Backyard Buddies

Photo: Allan McLean/OEH


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Galahs are a common site in our backyards. Whether they are hanging upside-down on a telegraph line, bobbing their heads in a dance or playing soccer with pebbles on the ground, you will see why 'galah' is Aussie slang for a silly person.

Galahs live all over Australia and mostly spend their days sheltering in trees or shrubs before congregating later in the day in huge noisy flocks. It is not uncommon to see them almost completely covering a tree, or a large group on a grassed area feeding on grass seeds.

Male and female Galahs mate for life. They will spend most of their time together in pairs, eating, cleaning and playing together. They are a very social and affectionate bird.

They mostly feed on the ground, and retreat to the shade of tree branches during the hottest parts of the day. Plant locally native grasses, bushes and shrubs in your backyard to provide them with a food source.

The male and female Galahs look almost identical with their pink and grey feathers. To help you tell them apart, check the colour of their eyes. The male Galahs have dark-brown or black eyes while the females have pink or red ones.

Galah pairs will continue to return to the same nest site every year and will defend it from other Galahs or animals. Both parents get the nest ready for the eggs by lining it with soft eucalyptus leaves. Galahs like to keep their beaks sharp by chewing on branches. While breeding, they will do most of their chewing on one branch near the nest which is used as a sign to others that this nest is occupied.

The female Galah will lay 4 to 6 eggs in her tree hollow but unfortunately only half will usually survive. However once the chicks make it to adulthood they will usually live for about 25 years in the wild or up to 80 years when kept as pets.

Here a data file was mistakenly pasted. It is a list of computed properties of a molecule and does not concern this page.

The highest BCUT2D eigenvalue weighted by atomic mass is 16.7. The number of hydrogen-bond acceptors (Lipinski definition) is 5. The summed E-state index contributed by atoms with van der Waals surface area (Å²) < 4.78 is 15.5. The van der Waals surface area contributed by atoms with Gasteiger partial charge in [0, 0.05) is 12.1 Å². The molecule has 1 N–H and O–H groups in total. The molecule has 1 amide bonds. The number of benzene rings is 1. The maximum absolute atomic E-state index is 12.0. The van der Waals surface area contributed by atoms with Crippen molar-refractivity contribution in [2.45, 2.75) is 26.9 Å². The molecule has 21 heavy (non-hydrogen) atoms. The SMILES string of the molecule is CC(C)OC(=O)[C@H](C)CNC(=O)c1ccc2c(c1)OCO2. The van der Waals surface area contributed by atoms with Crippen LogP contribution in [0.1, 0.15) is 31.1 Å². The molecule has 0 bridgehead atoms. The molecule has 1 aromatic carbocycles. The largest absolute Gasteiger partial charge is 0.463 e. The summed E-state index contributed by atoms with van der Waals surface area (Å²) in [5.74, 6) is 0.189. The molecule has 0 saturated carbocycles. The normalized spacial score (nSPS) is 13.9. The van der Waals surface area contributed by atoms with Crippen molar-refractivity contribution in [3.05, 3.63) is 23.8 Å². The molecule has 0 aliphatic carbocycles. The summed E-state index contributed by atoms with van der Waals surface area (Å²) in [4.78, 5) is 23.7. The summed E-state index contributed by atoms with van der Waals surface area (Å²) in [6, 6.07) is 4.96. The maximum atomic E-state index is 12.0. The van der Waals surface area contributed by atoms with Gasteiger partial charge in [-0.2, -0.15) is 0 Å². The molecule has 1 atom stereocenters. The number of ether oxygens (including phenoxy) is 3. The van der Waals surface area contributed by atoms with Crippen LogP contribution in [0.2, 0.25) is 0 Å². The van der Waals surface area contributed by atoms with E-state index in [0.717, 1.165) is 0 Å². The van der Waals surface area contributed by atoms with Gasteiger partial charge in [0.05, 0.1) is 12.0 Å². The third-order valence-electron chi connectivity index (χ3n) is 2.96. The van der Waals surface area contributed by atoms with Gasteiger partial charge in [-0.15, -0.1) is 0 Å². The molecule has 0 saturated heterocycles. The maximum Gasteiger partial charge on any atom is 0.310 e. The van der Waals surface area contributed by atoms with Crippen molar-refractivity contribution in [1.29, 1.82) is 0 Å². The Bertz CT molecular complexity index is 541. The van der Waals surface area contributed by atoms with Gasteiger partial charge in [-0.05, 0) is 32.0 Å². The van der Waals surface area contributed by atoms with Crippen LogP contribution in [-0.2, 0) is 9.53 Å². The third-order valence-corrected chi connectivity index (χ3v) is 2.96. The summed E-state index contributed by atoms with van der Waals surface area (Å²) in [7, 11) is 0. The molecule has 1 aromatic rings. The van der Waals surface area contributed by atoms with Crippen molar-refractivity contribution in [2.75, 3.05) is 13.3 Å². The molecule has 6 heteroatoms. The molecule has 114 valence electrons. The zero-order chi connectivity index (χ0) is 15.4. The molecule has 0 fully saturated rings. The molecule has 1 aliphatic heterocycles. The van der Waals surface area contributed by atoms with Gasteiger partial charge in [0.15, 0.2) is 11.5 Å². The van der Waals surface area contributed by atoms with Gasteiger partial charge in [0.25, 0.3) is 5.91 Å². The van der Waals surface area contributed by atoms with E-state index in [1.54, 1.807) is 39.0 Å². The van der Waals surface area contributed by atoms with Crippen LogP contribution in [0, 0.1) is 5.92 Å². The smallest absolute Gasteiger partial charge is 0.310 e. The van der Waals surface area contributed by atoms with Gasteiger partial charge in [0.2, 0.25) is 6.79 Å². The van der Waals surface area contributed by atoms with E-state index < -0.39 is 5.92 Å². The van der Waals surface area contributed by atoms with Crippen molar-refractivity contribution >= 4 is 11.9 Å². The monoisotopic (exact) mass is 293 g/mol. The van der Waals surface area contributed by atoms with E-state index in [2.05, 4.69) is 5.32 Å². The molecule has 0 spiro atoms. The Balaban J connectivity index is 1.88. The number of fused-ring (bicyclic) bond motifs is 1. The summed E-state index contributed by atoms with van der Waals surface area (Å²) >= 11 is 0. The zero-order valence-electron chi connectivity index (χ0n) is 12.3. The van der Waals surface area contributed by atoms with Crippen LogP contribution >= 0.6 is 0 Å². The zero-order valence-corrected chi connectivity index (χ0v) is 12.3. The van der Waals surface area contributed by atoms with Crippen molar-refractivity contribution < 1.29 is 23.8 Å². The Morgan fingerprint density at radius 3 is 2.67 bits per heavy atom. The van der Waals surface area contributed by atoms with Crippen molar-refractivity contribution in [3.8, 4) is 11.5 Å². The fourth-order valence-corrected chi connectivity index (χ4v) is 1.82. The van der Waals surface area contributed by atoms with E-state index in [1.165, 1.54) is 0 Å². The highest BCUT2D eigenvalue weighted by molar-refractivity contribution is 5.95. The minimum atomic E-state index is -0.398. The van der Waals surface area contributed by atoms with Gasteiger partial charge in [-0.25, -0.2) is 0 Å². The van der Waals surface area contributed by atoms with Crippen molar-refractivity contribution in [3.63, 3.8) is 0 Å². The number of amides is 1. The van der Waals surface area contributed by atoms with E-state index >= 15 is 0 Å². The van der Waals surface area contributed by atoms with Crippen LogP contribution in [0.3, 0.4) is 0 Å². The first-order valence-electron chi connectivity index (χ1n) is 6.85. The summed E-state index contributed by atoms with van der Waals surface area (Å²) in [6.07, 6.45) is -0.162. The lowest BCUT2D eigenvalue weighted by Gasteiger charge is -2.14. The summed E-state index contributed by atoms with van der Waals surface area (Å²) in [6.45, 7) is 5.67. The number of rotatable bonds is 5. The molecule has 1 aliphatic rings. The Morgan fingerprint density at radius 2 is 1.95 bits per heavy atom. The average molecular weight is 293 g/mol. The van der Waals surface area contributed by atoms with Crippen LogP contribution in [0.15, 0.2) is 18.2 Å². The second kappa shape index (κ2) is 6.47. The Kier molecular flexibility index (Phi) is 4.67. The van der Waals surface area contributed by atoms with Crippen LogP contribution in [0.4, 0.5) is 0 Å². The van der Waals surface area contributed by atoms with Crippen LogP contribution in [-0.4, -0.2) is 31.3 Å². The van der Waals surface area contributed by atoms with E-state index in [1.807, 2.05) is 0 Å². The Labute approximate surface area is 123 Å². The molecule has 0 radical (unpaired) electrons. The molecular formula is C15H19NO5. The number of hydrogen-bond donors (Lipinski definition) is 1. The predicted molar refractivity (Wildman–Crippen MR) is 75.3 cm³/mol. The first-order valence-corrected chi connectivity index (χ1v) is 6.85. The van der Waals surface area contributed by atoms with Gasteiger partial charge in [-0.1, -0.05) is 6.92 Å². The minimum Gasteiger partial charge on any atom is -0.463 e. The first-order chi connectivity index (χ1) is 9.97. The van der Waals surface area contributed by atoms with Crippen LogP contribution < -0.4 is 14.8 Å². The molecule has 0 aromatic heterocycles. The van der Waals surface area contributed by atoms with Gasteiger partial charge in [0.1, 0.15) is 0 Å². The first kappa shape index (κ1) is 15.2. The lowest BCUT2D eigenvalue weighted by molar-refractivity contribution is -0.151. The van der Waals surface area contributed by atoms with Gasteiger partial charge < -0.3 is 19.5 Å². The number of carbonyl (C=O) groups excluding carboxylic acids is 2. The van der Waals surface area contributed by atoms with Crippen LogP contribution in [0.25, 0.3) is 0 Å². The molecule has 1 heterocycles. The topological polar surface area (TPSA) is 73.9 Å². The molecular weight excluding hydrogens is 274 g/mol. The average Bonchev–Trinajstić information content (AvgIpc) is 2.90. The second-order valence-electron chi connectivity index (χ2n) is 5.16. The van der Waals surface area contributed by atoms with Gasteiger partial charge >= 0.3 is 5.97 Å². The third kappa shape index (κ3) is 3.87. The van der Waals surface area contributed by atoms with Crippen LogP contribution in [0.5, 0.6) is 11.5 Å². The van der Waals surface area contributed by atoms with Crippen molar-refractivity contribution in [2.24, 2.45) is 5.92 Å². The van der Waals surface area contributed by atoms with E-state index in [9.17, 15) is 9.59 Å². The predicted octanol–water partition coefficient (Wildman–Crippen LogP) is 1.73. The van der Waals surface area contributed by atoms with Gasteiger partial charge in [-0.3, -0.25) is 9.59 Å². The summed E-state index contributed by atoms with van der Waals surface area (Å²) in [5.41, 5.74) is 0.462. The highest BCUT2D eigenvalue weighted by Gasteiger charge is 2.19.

When the young Galahs are ready to leave their nest the parents will continue to look after them for a few weeks but then they will become independent.

Like other cockatoos, the Galah is an excellent mimic of voices and sounds. Their vocal talents, along with their colour and hilarious personalities, have made them a very popular pet choice.

Galahs love to eat seeds which means they will spend a lot of time on the ground. This is great for spotting them and taking good photos but can make them vulnerable to foxes and other predators. Luckily they feed in large flocks where there are plenty of look-outs to warn of approaching danger.

There are several different subspecies of Galah but they all look very similar and can be found right across Australia. It is believed that they were introduced to Tasmania but are now a common sight there. The Galah is very easy to recognise from its bright pink feathers and the loud 'chi, chi' call they make. They can grow to 36cm long and the males are usually slightly larger.

Galahs have successfully adapted to suburban areas because of the plentiful water and seeds available in parks, farms and backyards. But with urban sprawl and land clearing, the loss of our large trees makes it hard for them to find permanent nesting sites.

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”I am a proud Backyard Buddy, doing my bit for our wonderful wildlife, I encourage you to get involved!“

James – BYB Supporter & Homeowner, VIC

Photo: OEH